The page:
As many readers are probably aware, there are rumblings of problems in the University of California, California State University, and California community college systems. All of these systems are kind of large, and they are intended to make education accessible to Californians by providing high quality education to residents of California at reasonably low prices. (Out of state tuition can be quite high; like other public systems in the States, the goal is on provision of education to state residents specifically.)
So, here’s the thing.
These systems are really good. In fact, they’re pretty famous. UCLA, for example, has an excellent reputation. Combined, these systems do tremendous amounts of work. They don’t just provide education to Californians, they do groundbreaking research. They help to shape California’s cultural values. They supply doctors, lawyers, and many other professionals to the state of California.
These systems have intrinsic value. It’s not just about education being an noble goal and all. They actually provide a service to California. California’s professional class includes huge numbers of people educated in the CSU, UC, and California community college systems. These institutions don’t just graduate philosophy majors; they graduate people with real skills which can be applied immediately to make the world a better place.
And these systems have been experiencing steady financial problems for rather a while. They made some bad investments, is part of the problem, but they’re also being dragged down by California’s financial woes. The state is making cuts right and left and these systems are among those being cut. Recently, fees at UC were raised by 32%, and students rioted.
And this raised all sorts of kerfuffle. People blathered on about how the increase isn’t really that expensive, and about how education is a privilege, not a right, and why don’t all those coddled students just be quiet and go contribute to society. Or suck it up and take out more loans. (As someone who is still repaying student loans that one made me snort.)
Well, I was a coddled student once, and let me tell you something: Investing in education is investing in our future.
Let me tell you something else. The system? Ain’t cheap.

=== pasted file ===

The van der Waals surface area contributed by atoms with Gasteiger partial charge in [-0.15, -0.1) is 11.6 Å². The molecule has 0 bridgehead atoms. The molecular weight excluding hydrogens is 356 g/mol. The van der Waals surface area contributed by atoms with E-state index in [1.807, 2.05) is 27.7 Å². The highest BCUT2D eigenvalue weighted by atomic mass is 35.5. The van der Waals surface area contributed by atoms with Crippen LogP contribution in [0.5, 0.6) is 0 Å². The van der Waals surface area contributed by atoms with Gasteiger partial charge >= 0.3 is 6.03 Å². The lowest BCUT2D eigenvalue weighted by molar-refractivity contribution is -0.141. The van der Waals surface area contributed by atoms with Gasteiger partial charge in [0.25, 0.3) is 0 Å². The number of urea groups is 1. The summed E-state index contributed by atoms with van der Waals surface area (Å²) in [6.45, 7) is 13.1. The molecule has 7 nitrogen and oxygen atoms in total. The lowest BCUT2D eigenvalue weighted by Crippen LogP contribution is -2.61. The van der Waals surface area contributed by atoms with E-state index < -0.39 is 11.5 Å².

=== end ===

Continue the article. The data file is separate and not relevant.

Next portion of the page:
An undergraduate student at the University of California, Berkeley is expected to pay $9,748 in fees (that’s over $22,000 for nonresidents, incidentally), with tuition being technically free for residents; all of the costs are “fees.” Berkeley’s Office of Financial Aid estimates that students pay over $1,000 for books and supplies each semester, and this number can be far higher for some students, such as art students.
At this point, the student hasn’t eaten or found a place to live. Residence halls charge almost $15,000/year (includes a meal plan), and that’s an academic year, people, not a calendar year. However, housing is scarce, and many students need to find housing in Berkeley, one of the most pressured and expensive housing markets in the nation. The school laughingly estimates $7,000/year for housing, which might be true IF you are only living in Berkeley during the school year AND you are living in a closet in a derelict house somewhere very, very far from campus.
This is just one example; costs vary depending on which school you attend and what type of program you are in. But, as a general rule, school is pricey, even community college.
This is expensive. Being a student? Is expensive.
Yes, there is funding available; you can get student loans and you may be eligible for some grants. But there are a lot of hidden costs which aren’t being discussed. Student loans become a serious burden, as I and many other college graduates are well aware. Students who seemingly should qualify for funds based on hardship don’t always necessarily do so. And unexpected expenses happen to students just like they do to everyone else. These expenses become even more complicated for disabled students who may be faced with situations like being kicked out of school/forced to repay loans immediately due to their disability status.